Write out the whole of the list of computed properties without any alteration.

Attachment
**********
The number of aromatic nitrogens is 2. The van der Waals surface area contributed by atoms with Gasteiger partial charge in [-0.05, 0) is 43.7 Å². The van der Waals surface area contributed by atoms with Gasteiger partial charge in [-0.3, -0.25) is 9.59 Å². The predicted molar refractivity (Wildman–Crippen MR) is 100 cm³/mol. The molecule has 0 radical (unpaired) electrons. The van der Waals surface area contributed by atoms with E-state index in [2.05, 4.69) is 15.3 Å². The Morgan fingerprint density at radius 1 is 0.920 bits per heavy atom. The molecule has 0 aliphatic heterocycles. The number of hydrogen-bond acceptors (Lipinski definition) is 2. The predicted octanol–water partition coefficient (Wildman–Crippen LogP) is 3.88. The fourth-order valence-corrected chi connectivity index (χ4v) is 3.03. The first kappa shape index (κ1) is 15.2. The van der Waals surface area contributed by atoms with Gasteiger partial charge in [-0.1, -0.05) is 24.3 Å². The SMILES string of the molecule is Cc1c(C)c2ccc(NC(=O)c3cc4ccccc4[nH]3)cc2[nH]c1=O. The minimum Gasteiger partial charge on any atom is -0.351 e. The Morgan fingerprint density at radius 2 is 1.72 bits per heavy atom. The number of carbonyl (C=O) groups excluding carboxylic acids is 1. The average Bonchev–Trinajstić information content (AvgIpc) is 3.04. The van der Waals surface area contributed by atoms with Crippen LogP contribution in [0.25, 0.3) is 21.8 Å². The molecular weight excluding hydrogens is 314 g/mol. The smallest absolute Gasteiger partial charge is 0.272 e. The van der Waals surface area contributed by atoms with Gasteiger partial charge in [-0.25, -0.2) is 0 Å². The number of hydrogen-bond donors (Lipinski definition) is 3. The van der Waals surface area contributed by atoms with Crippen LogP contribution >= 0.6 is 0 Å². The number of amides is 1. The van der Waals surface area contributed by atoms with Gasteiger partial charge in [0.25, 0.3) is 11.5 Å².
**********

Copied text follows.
The number of aromatic nitrogens is 2. The van der Waals surface area contributed by atoms with Gasteiger partial charge in [-0.05, 0) is 43.7 Å². The van der Waals surface area contributed by atoms with Gasteiger partial charge in [-0.3, -0.25) is 9.59 Å². The predicted molar refractivity (Wildman–Crippen MR) is 100 cm³/mol. The molecule has 0 radical (unpaired) electrons. The van der Waals surface area contributed by atoms with E-state index in [2.05, 4.69) is 15.3 Å². The Morgan fingerprint density at radius 1 is 0.920 bits per heavy atom. The molecule has 0 aliphatic heterocycles. The number of hydrogen-bond acceptors (Lipinski definition) is 2. The predicted octanol–water partition coefficient (Wildman–Crippen LogP) is 3.88. The fourth-order valence-corrected chi connectivity index (χ4v) is 3.03. The first kappa shape index (κ1) is 15.2. The van der Waals surface area contributed by atoms with Gasteiger partial charge in [-0.1, -0.05) is 24.3 Å². The SMILES string of the molecule is Cc1c(C)c2ccc(NC(=O)c3cc4ccccc4[nH]3)cc2[nH]c1=O. The minimum Gasteiger partial charge on any atom is -0.351 e. The Morgan fingerprint density at radius 2 is 1.72 bits per heavy atom. The number of carbonyl (C=O) groups excluding carboxylic acids is 1. The average Bonchev–Trinajstić information content (AvgIpc) is 3.04. The van der Waals surface area contributed by atoms with Crippen LogP contribution in [0.25, 0.3) is 21.8 Å². The molecular weight excluding hydrogens is 314 g/mol. The smallest absolute Gasteiger partial charge is 0.272 e. The van der Waals surface area contributed by atoms with Gasteiger partial charge in [-0.25, -0.2) is 0 Å². The number of hydrogen-bond donors (Lipinski definition) is 3. The van der Waals surface area contributed by atoms with Crippen LogP contribution >= 0.6 is 0 Å². The number of amides is 1. The van der Waals surface area contributed by atoms with Gasteiger partial charge in [0.25, 0.3) is 11.5 Å².